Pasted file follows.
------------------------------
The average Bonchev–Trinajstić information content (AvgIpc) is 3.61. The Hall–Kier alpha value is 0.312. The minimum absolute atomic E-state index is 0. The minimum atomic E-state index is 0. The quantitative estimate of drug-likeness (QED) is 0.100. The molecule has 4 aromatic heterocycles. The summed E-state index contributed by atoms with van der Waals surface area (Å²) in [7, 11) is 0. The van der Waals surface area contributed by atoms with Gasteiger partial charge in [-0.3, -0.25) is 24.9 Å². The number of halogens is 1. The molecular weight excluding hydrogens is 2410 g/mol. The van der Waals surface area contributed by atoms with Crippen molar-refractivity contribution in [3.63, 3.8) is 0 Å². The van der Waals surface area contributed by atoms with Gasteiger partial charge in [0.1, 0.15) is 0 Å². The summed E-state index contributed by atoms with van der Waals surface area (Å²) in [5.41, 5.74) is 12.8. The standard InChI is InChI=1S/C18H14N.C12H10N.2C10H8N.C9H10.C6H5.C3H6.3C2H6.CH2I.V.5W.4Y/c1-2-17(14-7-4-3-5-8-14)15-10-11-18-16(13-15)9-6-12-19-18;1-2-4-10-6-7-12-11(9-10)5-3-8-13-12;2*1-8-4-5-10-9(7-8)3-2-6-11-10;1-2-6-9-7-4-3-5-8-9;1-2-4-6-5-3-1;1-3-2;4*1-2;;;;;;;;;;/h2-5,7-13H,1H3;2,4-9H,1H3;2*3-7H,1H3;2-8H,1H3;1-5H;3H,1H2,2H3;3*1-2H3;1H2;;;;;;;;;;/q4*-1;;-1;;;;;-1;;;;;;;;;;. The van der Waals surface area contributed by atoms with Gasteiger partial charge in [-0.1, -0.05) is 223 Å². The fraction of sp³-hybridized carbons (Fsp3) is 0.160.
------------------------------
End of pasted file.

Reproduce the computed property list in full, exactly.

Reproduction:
The average Bonchev–Trinajstić information content (AvgIpc) is 3.61. The Hall–Kier alpha value is 0.312. The minimum absolute atomic E-state index is 0. The minimum atomic E-state index is 0. The quantitative estimate of drug-likeness (QED) is 0.100. The molecule has 4 aromatic heterocycles. The summed E-state index contributed by atoms with van der Waals surface area (Å²) in [7, 11) is 0. The van der Waals surface area contributed by atoms with Gasteiger partial charge in [-0.3, -0.25) is 24.9 Å². The number of halogens is 1. The molecular weight excluding hydrogens is 2410 g/mol. The van der Waals surface area contributed by atoms with Crippen molar-refractivity contribution in [3.63, 3.8) is 0 Å². The van der Waals surface area contributed by atoms with Gasteiger partial charge in [0.1, 0.15) is 0 Å². The summed E-state index contributed by atoms with van der Waals surface area (Å²) in [5.41, 5.74) is 12.8. The standard InChI is InChI=1S/C18H14N.C12H10N.2C10H8N.C9H10.C6H5.C3H6.3C2H6.CH2I.V.5W.4Y/c1-2-17(14-7-4-3-5-8-14)15-10-11-18-16(13-15)9-6-12-19-18;1-2-4-10-6-7-12-11(9-10)5-3-8-13-12;2*1-8-4-5-10-9(7-8)3-2-6-11-10;1-2-6-9-7-4-3-5-8-9;1-2-4-6-5-3-1;1-3-2;4*1-2;;;;;;;;;;/h2-5,7-13H,1H3;2,4-9H,1H3;2*3-7H,1H3;2-8H,1H3;1-5H;3H,1H2,2H3;3*1-2H3;1H2;;;;;;;;;;/q4*-1;;-1;;;;;-1;;;;;;;;;;. The van der Waals surface area contributed by atoms with Gasteiger partial charge in [-0.1, -0.05) is 223 Å². The fraction of sp³-hybridized carbons (Fsp3) is 0.160.